The Importance of Oil Filtration
Source: Fleet Equipment Magazine
Lube oil is one of those crucial aspects of truck engine life. It keeps the engine running by reducing friction, removes heat from the engine, and carries debris to the filters. Thus it makes sense that the engine’s filtration system would be similarly important. The filter prevents dirt, carbon, and metal particles from doing damage to the engine. It’s an important job, which is why fleets need the best lubricants for the job and need to stay current on emerging technology.
PC-11 lubricants are coming, and with them some significant changes for engine oils. However, it is likely that engine filtration will largely remain the same, with some additional benefits.
Donald Chilton, Wix’s vice president of product management, says that PC-11 will bring “only good things” to oil filtration. “PC-11 will prevent oil breakdown better then CJ-4,” he explains. “Oil breakdown is the primary contaminant source in modern diesel engines. Fewer breakdowns mean longer filter life and more uptime for the operator.”
“We expect to see some changes in the oil and additive compositions,” says Eric Miller, Donaldson’s product manager of engine liquid filtration. “For example, it is our understanding that the New Category Development Team is looking at PC-11 to feature two oil categories, one of which will exhibit lower high temperature and high shear viscosity. While lower viscosity can help with lower pressure drop and longer filter life, other changes in the oil formulations can have different impacts on filtration. The impact on filtration is somewhat unknown but should be minimal.”
“If anything, PC-11 may help improve oil filter life,” says Jonathan Sheumaker, Cummins Filtration’s technical adviser for liquid filtration research and technology. “PC-11 oils promise better oxidation stability, shear stability, resistance to aeration, and greater overall durability at higher operating temperatures. Anything that helps oil last longer should help the filter last longer, too.”
“Due to the low viscosity, a more efficient filter may be needed to keep engine protection at the same level,” Donaldson’s Miller says. “In order to deliver the expected benefits from next heavy-duty diesel engine lube oil category, it is our expectation that high-performance engine lube oil filtration will be critical to its success. Efficiency levels similar to what is already found with Donaldson Blue lube filters will likely become more important.”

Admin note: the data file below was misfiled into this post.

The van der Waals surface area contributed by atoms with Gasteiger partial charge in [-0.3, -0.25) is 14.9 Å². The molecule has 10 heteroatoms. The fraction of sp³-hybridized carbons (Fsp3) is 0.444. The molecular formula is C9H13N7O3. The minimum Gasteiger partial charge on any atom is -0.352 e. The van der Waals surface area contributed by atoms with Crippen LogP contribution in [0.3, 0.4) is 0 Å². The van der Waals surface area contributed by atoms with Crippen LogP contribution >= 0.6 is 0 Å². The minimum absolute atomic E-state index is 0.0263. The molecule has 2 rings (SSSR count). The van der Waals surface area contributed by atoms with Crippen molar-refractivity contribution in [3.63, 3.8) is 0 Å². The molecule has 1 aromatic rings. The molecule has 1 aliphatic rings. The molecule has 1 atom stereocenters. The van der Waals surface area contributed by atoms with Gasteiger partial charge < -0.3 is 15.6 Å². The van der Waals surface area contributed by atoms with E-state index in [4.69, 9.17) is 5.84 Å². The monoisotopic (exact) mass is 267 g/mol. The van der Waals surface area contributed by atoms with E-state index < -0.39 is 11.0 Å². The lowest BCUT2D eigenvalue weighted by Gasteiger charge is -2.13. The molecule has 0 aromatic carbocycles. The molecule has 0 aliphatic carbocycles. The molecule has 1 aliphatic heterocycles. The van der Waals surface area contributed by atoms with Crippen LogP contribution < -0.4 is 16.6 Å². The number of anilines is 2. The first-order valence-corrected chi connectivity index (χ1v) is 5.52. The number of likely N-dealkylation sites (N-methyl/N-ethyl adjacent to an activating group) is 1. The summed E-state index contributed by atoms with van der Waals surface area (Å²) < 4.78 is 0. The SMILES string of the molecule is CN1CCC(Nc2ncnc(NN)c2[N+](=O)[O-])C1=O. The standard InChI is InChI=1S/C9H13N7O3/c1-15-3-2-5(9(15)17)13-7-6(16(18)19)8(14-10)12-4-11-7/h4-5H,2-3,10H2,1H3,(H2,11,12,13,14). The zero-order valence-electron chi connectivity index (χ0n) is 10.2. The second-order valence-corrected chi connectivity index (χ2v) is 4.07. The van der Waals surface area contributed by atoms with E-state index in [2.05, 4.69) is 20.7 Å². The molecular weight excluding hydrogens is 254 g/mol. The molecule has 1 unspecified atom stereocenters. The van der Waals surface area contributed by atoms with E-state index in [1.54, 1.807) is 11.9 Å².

PC-11 has two categories: A and B. The choice for fleet operators is based on the existing engine design and manufacturer specs. Whatever your engine needs, the existing filters are built to handle both types. Type A is the generally used variety right now, while the changes Type B will bring for filters are “so minimal they wouldn’t be noticeable” according to Gary Bilski, Luber-finer®’s chief engineer for filtration.
PC-11 will also bring more high-temperature, high-shear oils to engines, but rest assured that today’s filters are well prepared to handle them.
“High temperatures put more stress on adhesives and sealing components,” Wix’s Chilton says. “The higher the ‘normal’ operating temp, the more likely we have to change materials to handle the heat.”
“Lower viscosity oils will result with engine components being separated by a thinner film of oil. The challenge for the filter will be to provide increased separation efficiency against even small contaminants without increasing the pressure drop across the filter,” Donaldson’s Miller says. “In addition, manufacturers will have to validate their material compatibilities at higher temperatures in some applications. The validation will be needed assure the filter will perform in operating conditions at sustained higher temperatures for the life of the filter.”
“The only potential change could be needing a little bit better efficiency, but I don’t predict a need for that and I haven’t heard anything. Though I wouldn’t rule it out,” Bilski says. “Also, engine oil temperatures will be elevated slightly, so that might lead to a change down the line. I haven’t seen a need for it in our testing so far; but it could happen down the line.”
More innovations in filtration
Beyond PC-11, what other changes might we see related to oil filters? “You are seeing longer oil drain intervals, which mean better media,” Wix’s Chilton says. “Typically, this would be full synthetic or synthetic blended media. Plastic cartridge style filters are also increasing in popularity with the big engine companies.”
“Fuel filters are another interesting area. The new fuels and injector specifications are pushing the bar higher on performance and water removal. Look for more innovations in this space.”
Luber-finer®’s Bilski also points out that we are seeing more cartridge filters now, for reduction of waste.
“The combination of high efficiency and low pressure drop isn’t necessarily a new requirement but rather one of increasing predominance. Synthetic media technologies like Donaldson’s Synteq and Synteq XP will continue to be adapted for more engine lube applications,” Miller predicts.
“No matter what oil standard you use, when it comes to filtration the same best practices apply,” Sheumaker says. “Spec the proper efficiency filter for your application, and use the highest-quality oil available, especially if you plan to extend your drain intervals. Also, regular air and fuel filter changes will reduce restrictions and help your engine operate at peak efficiency.”
“Finally, talk to your engine, lube, and filter suppliers,” he concludes. “They can help you make an informed choice about which oil and filter are best for your specific operation.”